Sean Connery remains one of the sexiest men in the world in part because he seems so comfortable with who he is, including his age. "Surrendering" doesn't mean letting yourself go; it's knowing who you are and not pretending to be otherwise. It's appreciating the range of knowledge and the variety of experience that comes from all those years of living fully. It's recognizing the strength that comes from surviving. It's knowing that what you bring to the table can actually be an asset. It can make you more interesting--to someone who's looking for a man, not a boy.



Can we ever feel comfortable with ourselves if we're not sure whether we're pulling off an illusion? Can we ever project self-confidence if we're worried about the seams showing? Maybe we need to foster images of sexy older gay men--and not some incredibly buff "Ripley's Believe It or Not" dipped-in-formaldehyde specimens.



In the end, maybe it's about knowing how to market yourself: how to take advantage of what's most attractive about yourself and putting that forward. Maybe, more than anything else, it's actually believing it.



Gollance is a veteran television writer-producer who's working on his master's in gerontology at USC.

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sort of depressing ... don't you think?

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If I don't find someone by the time I am 40 I think I'll just hang up my hat (literally) and let everything just go.... *sigh* Why bother when over 35 and average looking means :

1) You have to be the stronger (wealthier) partner (I am on a pretty tight budget currently)

2) Have to end up with someone who is not your peer (years older usually) and usually doesn't do it for you sexually. After all almost anyone who can be considered "hot" over 30 is capitalizing on that in the Twink marketplace. I don't really want a twink, but rather someone my age who is chemically (at least) compatable. It's just not going to happen, If I see one more profile for a 30something year old looking ONLY for under 30....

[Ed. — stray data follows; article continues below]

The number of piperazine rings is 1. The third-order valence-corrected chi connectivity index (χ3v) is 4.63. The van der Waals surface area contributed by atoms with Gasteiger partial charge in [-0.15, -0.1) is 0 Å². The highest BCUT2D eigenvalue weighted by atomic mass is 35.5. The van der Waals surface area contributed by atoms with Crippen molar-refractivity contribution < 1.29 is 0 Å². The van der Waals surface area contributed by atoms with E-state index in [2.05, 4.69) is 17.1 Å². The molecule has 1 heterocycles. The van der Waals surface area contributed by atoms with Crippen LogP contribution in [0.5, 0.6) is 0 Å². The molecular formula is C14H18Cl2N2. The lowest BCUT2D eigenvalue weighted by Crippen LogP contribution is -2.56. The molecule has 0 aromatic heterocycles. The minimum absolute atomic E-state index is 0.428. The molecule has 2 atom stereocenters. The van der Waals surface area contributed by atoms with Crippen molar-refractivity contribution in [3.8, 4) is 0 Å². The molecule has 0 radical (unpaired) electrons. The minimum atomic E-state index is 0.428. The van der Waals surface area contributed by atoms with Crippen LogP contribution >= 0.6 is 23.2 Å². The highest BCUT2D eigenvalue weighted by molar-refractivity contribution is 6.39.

ok so mayble I am being dramatic (a bit) but still....

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10 Comments:
Blogger VeryApeAZ said...
My roommate and I had a conversation the other day. He said we're so obsessed with finding soul mates that we miss opportunities. We we should really be looking for life mates - friends (platonic and not) who know and love us and are with us for life. I like that concept and I think it fits well with my belief system.

As for getting older... I've never been one to dress fashionably so I've never cared what other people thing. :-P

Blogger The Persian said...
I hear you on the life-mate thing, I'd settle for that. :)

The thing is, in this "gay arena" you can't get in the door, if even for nothing other than friendship unless there is an initial attraction by the other person.

I have some older "fatherly" or grandfatherly type friends and it is much easier for them to make friends because the "peer" factor is removed and people are more comfortable around them.